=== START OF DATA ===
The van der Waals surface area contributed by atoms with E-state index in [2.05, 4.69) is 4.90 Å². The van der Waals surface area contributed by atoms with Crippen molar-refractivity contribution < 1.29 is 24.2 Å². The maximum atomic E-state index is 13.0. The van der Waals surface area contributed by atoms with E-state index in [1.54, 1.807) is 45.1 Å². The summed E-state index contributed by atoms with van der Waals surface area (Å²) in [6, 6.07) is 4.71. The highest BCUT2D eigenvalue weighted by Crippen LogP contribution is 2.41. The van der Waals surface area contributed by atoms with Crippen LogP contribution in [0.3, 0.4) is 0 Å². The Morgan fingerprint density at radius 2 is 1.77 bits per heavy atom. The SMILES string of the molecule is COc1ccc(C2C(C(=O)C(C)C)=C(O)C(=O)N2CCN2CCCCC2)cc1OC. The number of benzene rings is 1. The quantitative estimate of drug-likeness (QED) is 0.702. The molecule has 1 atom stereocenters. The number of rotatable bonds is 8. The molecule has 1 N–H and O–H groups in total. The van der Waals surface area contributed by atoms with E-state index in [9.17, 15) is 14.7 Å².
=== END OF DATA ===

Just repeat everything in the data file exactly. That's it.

The van der Waals surface area contributed by atoms with E-state index in [2.05, 4.69) is 4.90 Å². The van der Waals surface area contributed by atoms with Crippen molar-refractivity contribution < 1.29 is 24.2 Å². The maximum atomic E-state index is 13.0. The van der Waals surface area contributed by atoms with E-state index in [1.54, 1.807) is 45.1 Å². The summed E-state index contributed by atoms with van der Waals surface area (Å²) in [6, 6.07) is 4.71. The highest BCUT2D eigenvalue weighted by Crippen LogP contribution is 2.41. The van der Waals surface area contributed by atoms with Crippen LogP contribution in [0.3, 0.4) is 0 Å². The Morgan fingerprint density at radius 2 is 1.77 bits per heavy atom. The SMILES string of the molecule is COc1ccc(C2C(C(=O)C(C)C)=C(O)C(=O)N2CCN2CCCCC2)cc1OC. The number of benzene rings is 1. The quantitative estimate of drug-likeness (QED) is 0.702. The molecule has 1 atom stereocenters. The number of rotatable bonds is 8. The molecule has 1 N–H and O–H groups in total. The van der Waals surface area contributed by atoms with E-state index in [9.17, 15) is 14.7 Å².